|Other names||Steeped Tea|
|Quick description||Very popular in Japan.|
|Temperature||80°C / 176°F|
Sencha (煎茶) is a type of Japanese ryokucha (緑茶, green tea) which is prepared by infusing the processed whole tea leaves in hot water. This is as opposed to matcha (抹茶), powdered Japanese green tea, where the green tea powder is mixed with hot water and therefore the leaf itself is included in the beverage. Sencha is the most popular tea in Japan.
Among the types of Japanese green tea prepared by infusion, sencha is distinguished from such specific types as gyokuro in that it is shaded for a shorter time or not at all, or bancha which is the same tea but harvested later in the season. It is the most popular tea in Japan, representing about 80 percent of the tea produced in the country.
The flavour depends upon the season and place where it is produced, but shincha, or 'new tea' from the first flush of the year, is considered the most delicious. Tea-picking in Japan begins in the south, gradually moving north with the spring warmth. During the winter, tea plants store nutrients, and the tender new leaves which sprout in the spring contain concentrated nutrients. Shincha represents these tender new leaves. The shincha season, depending upon the region of the plantation, is from early April to late May, specifically the 88th day after Setsubun which usually falls around February 4, a cross-quarter day traditionally considered the start of spring in Japan. Setsubun or Risshun is the beginning of the sexagenary cycle; therefore, by drinking sencha one can enjoy a year of good health.
The ideal colour of the sencha beverage is a greenish golden colour. Depending upon the temperature of the water in which it is decocted, the flavour will be different, adding to the appeal of sencha. With relatively more temperate water, it is relatively mellow; with hot water, it is more astringent. Some varieties expand when steeped to resemble leaf vegetable greens in smell, appearance, and taste.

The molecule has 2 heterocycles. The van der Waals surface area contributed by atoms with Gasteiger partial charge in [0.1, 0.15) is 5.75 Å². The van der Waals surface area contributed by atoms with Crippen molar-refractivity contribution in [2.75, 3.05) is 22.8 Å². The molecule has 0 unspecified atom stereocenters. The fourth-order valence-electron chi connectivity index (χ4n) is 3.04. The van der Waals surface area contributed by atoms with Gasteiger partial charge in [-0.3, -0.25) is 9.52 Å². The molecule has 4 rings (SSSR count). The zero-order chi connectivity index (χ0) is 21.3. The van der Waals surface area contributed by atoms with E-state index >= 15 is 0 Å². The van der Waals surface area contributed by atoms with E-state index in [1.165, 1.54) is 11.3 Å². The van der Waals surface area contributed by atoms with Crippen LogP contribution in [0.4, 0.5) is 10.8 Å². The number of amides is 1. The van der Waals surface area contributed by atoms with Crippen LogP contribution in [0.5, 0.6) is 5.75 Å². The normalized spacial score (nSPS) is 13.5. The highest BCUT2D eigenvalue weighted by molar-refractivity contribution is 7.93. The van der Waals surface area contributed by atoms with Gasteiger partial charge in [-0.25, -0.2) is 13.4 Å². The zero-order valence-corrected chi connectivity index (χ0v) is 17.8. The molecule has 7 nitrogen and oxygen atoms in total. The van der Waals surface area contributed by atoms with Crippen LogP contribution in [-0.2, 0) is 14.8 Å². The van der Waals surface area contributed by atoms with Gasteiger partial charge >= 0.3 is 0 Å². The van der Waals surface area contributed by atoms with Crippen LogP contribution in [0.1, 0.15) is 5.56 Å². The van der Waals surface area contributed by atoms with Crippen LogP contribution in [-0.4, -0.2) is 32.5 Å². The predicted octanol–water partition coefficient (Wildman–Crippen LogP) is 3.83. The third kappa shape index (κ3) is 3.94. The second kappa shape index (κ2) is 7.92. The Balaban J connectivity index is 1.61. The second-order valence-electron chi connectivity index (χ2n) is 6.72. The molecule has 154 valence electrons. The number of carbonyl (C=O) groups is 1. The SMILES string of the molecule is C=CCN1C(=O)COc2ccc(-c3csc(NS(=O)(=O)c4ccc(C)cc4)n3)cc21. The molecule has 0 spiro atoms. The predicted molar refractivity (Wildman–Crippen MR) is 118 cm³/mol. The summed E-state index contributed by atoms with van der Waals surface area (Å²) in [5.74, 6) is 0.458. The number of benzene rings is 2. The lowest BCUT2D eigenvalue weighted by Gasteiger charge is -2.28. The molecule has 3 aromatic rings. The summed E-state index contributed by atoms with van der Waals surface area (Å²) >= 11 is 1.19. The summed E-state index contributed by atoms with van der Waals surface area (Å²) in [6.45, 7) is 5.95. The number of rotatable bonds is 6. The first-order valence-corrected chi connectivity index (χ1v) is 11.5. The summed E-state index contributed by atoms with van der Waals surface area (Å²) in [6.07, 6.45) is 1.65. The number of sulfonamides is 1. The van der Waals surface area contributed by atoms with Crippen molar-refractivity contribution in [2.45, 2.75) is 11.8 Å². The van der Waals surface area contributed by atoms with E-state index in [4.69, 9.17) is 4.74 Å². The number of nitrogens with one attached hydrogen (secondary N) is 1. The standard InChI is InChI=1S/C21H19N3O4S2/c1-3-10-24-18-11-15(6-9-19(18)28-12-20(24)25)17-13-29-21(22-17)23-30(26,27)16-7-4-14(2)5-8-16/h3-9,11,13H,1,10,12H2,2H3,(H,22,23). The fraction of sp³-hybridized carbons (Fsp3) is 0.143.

The tea production process by which sencha and other Japanese ryokucha are created differs from Chinese green teas, which are initially pan-fired. Japanese green tea is first steamed for between 15 and 20 seconds to prevent oxidization of the leaves. Then, the leaves are rolled, shaped, and dried. This step creates the customary thin cylindrical shape of the tea. Finally, the leaves are sorted and divided into differing quality groups.
The initial steaming step imparts a difference in the flavour between Chinese and Japanese green tea, with Japanese green tea having a more vegetal, almost grassy flavour (some taste seaweed-like). Infusions from sencha and other green teas that are steamed (like most common Japanese green teas) are also greener in colour and slightly more bitter than Chinese-style green teas.
Shincha (新茶), 'new tea', represents the first month's harvest of sencha. Basically, it is the same as ichibancha (一番茶), 'the first-picked tea', and is characterized by its fresh aroma and sweetness. Ichibancha distinguishes shincha from both nibancha ('the second-picked tea') and sanbancha ('the third-picked tea'). Use of the term shincha makes emphatically clear that this tea is the year's earliest, the first tea of the season. The opposite term is kocha (古茶), or 'old tea', referring to tea left over from the previous year. Besides the fresh aroma of the young leaves, shincha is characterized by its relatively low content of bitter catechin and caffeine, and relatively high content of amino acid. Shincha is available only for a limited time. The earliest batch, from southern Japan, comes on the market around late April through May. It is popular in Japan, but is available only in limited amounts outside Japan. It is prized for its high vitamin content, sweetness, and grassy flavour with resinous aroma and minimal astringency.
Main article: Kabusecha
Kabusecha (冠茶) is sencha grown in the shade to increase amino acids, such as theanine, which contribute to its distinctive flavor. About a week before the tea leaf buds are picked in the spring, the plantation is covered with a screen to cut out the direct sunlight. This shading produces a milder tea than standard sencha. The shaded tea known as gyokuro differs from kabusecha in that it is shaded for a longer period: about 20 days.
Special nets (kabuse) are hung over the plants to obtain a natural shade without completely blocking out sunlight. Kabusecha sencha has a mellower flavour and more subtle colour than sencha grown in direct sunlight.
Senchadō (煎茶道 'Way of Sencha') is the formal art of enjoying sencha. Generally it involves the high-grade gyokuro class.
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